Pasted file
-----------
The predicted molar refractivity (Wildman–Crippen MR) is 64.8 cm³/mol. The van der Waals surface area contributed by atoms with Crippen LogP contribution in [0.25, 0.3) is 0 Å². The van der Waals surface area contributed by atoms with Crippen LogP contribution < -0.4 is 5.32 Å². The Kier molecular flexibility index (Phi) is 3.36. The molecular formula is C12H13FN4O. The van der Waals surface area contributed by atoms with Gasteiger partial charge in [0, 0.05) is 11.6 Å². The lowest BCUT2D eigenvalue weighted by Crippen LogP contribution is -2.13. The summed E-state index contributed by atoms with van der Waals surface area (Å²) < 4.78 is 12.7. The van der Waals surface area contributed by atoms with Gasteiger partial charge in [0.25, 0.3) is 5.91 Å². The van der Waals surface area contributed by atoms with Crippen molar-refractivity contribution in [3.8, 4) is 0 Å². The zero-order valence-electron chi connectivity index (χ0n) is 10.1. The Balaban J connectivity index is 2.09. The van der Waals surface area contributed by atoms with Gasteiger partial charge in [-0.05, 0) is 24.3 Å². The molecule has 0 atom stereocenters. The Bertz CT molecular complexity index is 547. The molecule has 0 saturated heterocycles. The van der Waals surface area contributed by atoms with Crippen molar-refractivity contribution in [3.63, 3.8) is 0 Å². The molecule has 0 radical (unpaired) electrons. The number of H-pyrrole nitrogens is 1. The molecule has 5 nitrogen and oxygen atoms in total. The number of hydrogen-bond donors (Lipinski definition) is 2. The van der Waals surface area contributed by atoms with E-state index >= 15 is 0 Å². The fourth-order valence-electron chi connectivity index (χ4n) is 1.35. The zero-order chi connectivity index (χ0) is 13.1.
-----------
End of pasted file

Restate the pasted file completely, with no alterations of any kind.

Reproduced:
The predicted molar refractivity (Wildman–Crippen MR) is 64.8 cm³/mol. The van der Waals surface area contributed by atoms with Crippen LogP contribution in [0.25, 0.3) is 0 Å². The van der Waals surface area contributed by atoms with Crippen LogP contribution < -0.4 is 5.32 Å². The Kier molecular flexibility index (Phi) is 3.36. The molecular formula is C12H13FN4O. The van der Waals surface area contributed by atoms with Gasteiger partial charge in [0, 0.05) is 11.6 Å². The lowest BCUT2D eigenvalue weighted by Crippen LogP contribution is -2.13. The summed E-state index contributed by atoms with van der Waals surface area (Å²) < 4.78 is 12.7. The van der Waals surface area contributed by atoms with Gasteiger partial charge in [0.25, 0.3) is 5.91 Å². The van der Waals surface area contributed by atoms with Crippen molar-refractivity contribution in [3.8, 4) is 0 Å². The zero-order valence-electron chi connectivity index (χ0n) is 10.1. The Balaban J connectivity index is 2.09. The van der Waals surface area contributed by atoms with Gasteiger partial charge in [-0.05, 0) is 24.3 Å². The molecule has 0 atom stereocenters. The Bertz CT molecular complexity index is 547. The molecule has 0 saturated heterocycles. The van der Waals surface area contributed by atoms with Crippen molar-refractivity contribution in [3.63, 3.8) is 0 Å². The molecule has 0 radical (unpaired) electrons. The number of H-pyrrole nitrogens is 1. The molecule has 5 nitrogen and oxygen atoms in total. The number of hydrogen-bond donors (Lipinski definition) is 2. The van der Waals surface area contributed by atoms with E-state index >= 15 is 0 Å². The fourth-order valence-electron chi connectivity index (χ4n) is 1.35. The zero-order chi connectivity index (χ0) is 13.1.